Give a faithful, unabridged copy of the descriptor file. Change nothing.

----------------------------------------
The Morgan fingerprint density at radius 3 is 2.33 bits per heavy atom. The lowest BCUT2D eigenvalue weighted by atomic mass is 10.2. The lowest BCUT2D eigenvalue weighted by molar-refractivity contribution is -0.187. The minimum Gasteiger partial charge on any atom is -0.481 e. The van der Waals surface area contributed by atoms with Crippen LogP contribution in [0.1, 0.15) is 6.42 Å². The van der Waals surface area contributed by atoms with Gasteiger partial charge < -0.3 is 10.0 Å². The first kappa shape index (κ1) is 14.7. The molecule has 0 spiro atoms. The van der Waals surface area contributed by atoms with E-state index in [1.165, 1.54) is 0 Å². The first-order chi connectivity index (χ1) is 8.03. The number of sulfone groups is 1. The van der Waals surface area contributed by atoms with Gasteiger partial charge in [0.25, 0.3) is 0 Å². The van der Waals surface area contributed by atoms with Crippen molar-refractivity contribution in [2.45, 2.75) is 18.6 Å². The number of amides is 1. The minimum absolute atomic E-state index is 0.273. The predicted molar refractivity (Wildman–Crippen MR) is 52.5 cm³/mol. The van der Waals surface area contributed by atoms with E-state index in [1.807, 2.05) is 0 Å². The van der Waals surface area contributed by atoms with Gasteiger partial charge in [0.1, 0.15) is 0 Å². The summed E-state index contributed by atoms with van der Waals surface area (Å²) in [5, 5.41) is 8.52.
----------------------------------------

The Morgan fingerprint density at radius 3 is 2.33 bits per heavy atom. The lowest BCUT2D eigenvalue weighted by atomic mass is 10.2. The lowest BCUT2D eigenvalue weighted by molar-refractivity contribution is -0.187. The minimum Gasteiger partial charge on any atom is -0.481 e. The van der Waals surface area contributed by atoms with Crippen LogP contribution in [0.1, 0.15) is 6.42 Å². The van der Waals surface area contributed by atoms with Gasteiger partial charge < -0.3 is 10.0 Å². The first kappa shape index (κ1) is 14.7. The molecule has 0 spiro atoms. The van der Waals surface area contributed by atoms with E-state index in [1.165, 1.54) is 0 Å². The first-order chi connectivity index (χ1) is 8.03. The number of sulfone groups is 1. The van der Waals surface area contributed by atoms with Gasteiger partial charge in [0.25, 0.3) is 0 Å². The van der Waals surface area contributed by atoms with Crippen molar-refractivity contribution in [2.45, 2.75) is 18.6 Å². The number of amides is 1. The minimum absolute atomic E-state index is 0.273. The predicted molar refractivity (Wildman–Crippen MR) is 52.5 cm³/mol. The van der Waals surface area contributed by atoms with E-state index in [1.807, 2.05) is 0 Å². The van der Waals surface area contributed by atoms with Gasteiger partial charge in [0.1, 0.15) is 0 Å². The summed E-state index contributed by atoms with van der Waals surface area (Å²) in [5, 5.41) is 8.52.